Tyler Bates has the soul of a rocker and the skills of a composer, and the combination of the two has enabled him to craft music for everything from 2000s hit horror remakes Dawn of the Dead and Halloween to 2019 blockbusters John Wick: Chapter 3 and Fast & Furious Presents: Hobbs & Shaw. Along the way he's played guitar for Marilyn Manson, scored TV shows like Primal and Stumptown, and even written music for Cirque du Soleil. Amid all that, the guitar-wielding composer and producer took time out to talk about bringing rock 'n' roll energy to any media format that strikes his fancy.
Spotify for Artists: Describe what you do and give us the short story of how you got there.
Tyler Bates: I'm a composer for film, video games, and television. And since the premiere of Cirque du Soleil's newest Las Vegas show, R.U.N., live theater is among the many things that keep me up at night. I also write and produce music in collaboration with a variety of recording artists from Marilyn Manson to David Hasselhoff.
My earliest childhood memories are of listening to music with my mother. I practically learned to read by studying album liner notes. I was curious to know who wrote the music, who the musicians were on those recordings, and where and when it was recorded. I remember listening to Frank Zappa's Hot Rats album when I was five years old. I was fascinated by this album. I remember thinking, "Who would make such an odd collection of long instrumental songs, and then have Captain Beefheart sing the album's only vocal?" I read in the liner notes that Frank Zappa wrote and produced this music. It was then that I knew writing and producing music was what I was going to do in my life.
I began playing the alto saxophone in concert, jazz, and marching bands during middle school. And then my mom gave me my first guitar when I was 12. I'll never forget the rush of excitement I felt when I opened the case for the first time. It was my portal to escape the present and see my future. Once I developed basic skills, I recorded myself playing songs as I learned them. Before long, I began daisy-chaining cassette recorders together so that I could overdub multiple tracks with my guitar and beatbox into a RadioShack microphone to hear what my music might sound like with drums. I joined my first of many bands when I was 17. Performing is in my blood, but I love the magic of the recording studio equally as much.
Is there an artist you were a fan of growing up, a story you heard, or an artist you crossed paths with at some point that sparked you to pursue this as a career?
Jaws was the first film where I noticed the immense emotional and psychological influence music can bring to a movie. Everyone who has seen Jaws has quoted John Williams' legendary two-note motif. But then I saw Halloween. This movie freaked me the fuck out! I grew up on a ranch in rural Illinois in the woods. Our house was a log cabin once owned by Al Capone, where paranormal activity occurred on a daily basis. It sounds pretty unbelievable until you experience it. There were two exorcisms performed in that house before it was razed. For at least a year after seeing Halloween, that theme played in my mind when I went down to our barn to feed the horses, or do other chores after dark. Eventually the music in my mind became my own. It was reflexive. And I couldn't stop it from happening, similarly to people who experience synesthesia when they hear or think of music.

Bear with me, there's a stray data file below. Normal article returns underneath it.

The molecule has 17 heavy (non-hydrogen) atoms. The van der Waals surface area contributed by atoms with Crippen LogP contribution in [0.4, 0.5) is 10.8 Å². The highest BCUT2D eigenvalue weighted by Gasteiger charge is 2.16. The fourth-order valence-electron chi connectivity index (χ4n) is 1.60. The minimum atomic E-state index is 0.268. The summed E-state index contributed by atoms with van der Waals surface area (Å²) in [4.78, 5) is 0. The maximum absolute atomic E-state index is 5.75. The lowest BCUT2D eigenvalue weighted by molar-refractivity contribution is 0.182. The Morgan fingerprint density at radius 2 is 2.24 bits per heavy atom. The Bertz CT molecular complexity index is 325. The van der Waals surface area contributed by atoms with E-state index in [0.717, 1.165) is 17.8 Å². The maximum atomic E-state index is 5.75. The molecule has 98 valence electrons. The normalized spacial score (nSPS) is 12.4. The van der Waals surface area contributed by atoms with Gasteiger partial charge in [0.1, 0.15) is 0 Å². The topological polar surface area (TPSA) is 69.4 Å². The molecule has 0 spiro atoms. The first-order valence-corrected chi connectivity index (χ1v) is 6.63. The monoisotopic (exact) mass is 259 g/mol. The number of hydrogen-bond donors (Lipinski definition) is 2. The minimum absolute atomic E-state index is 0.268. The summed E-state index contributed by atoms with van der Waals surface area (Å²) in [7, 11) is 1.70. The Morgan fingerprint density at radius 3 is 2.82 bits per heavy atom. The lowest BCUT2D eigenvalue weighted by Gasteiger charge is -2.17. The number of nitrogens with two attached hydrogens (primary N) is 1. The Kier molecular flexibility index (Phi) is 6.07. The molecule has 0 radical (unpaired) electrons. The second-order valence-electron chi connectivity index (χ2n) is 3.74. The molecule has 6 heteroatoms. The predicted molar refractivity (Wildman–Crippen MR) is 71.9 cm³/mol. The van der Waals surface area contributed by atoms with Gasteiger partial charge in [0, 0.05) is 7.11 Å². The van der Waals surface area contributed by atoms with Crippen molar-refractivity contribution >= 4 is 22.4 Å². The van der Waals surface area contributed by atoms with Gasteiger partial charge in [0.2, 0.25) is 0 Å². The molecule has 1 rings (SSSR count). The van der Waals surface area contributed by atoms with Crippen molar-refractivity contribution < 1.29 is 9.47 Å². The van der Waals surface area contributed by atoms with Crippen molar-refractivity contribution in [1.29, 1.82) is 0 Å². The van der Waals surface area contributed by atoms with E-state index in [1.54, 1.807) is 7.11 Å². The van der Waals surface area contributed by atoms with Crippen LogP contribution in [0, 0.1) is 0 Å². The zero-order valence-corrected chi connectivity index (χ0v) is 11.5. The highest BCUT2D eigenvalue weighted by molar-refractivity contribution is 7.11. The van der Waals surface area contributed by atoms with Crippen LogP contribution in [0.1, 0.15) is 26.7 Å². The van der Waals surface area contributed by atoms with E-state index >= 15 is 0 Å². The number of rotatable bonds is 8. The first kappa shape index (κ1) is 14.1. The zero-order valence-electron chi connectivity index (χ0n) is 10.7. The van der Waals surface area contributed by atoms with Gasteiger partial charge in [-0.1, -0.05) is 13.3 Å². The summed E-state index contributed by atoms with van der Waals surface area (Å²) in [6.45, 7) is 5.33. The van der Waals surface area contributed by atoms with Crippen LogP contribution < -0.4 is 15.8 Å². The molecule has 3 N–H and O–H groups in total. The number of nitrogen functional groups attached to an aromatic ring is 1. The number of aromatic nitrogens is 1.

I learned that in addition to writing and directing his movies, John Carpenter scored or co-scored them as well. This piqued my curiosity immensely because John Carpenter has an incredibly distinct signature as a filmmaker and as a composer.
What do you look for in an artist you want to work with?
I look for unique talent and authenticity in any prospective collaboration. As a fan of music I am curious about the artist's mind, and the life experiences that inform who they are as a creative being. Whether it's visual media or songwriting and production, my goal is to encapsulate the artist in a soulful and timeless expression of who they are, without revealing details the audience doesn't need to know. When making [Marilyn Manson album] The Pale Emperor, Marilyn Manson said to me, "Tyler Bates, never unlock the box of mystery." I think those words are incredibly astute, especially now, when personal information and life events are often overshared with the public. I'm a proponent of using metaphor to express an idea or emotion, leaving interpretation to the imagination of the listener.
What's the biggest tool at an artist's disposal in 2019 from your perspective?
Undoubtedly, the computer is currently the most powerful creative tool available to artists. I could not compose and produce music for any of the media I work in without one to eight computers. It's necessary for me to play instruments to feed my soul, but computers afford me the ability to experiment quickly, and to develop concepts that were unfathomable to me not long ago.
What's the best advice you have for any artist just starting out?
Be true to who you are. Don't be afraid to be different from what is popular at the moment. Be your personal best, but allow yourself time to become the artist you can be. Have the courage to create and let go so that you have space in your soul to grow and create more of what interests and excites you. An artist's life doesn't guarantee happiness or wealth, but if you approach it with passion and persistence, you will have a life filled with extraordinary experiences and interesting people that will take you places you may never have imagined you will go. Lastly, don't have a back-up plan! If you can imagine a life doing anything other than pursuing your artistic dreams, you will probably wind up doing that instead.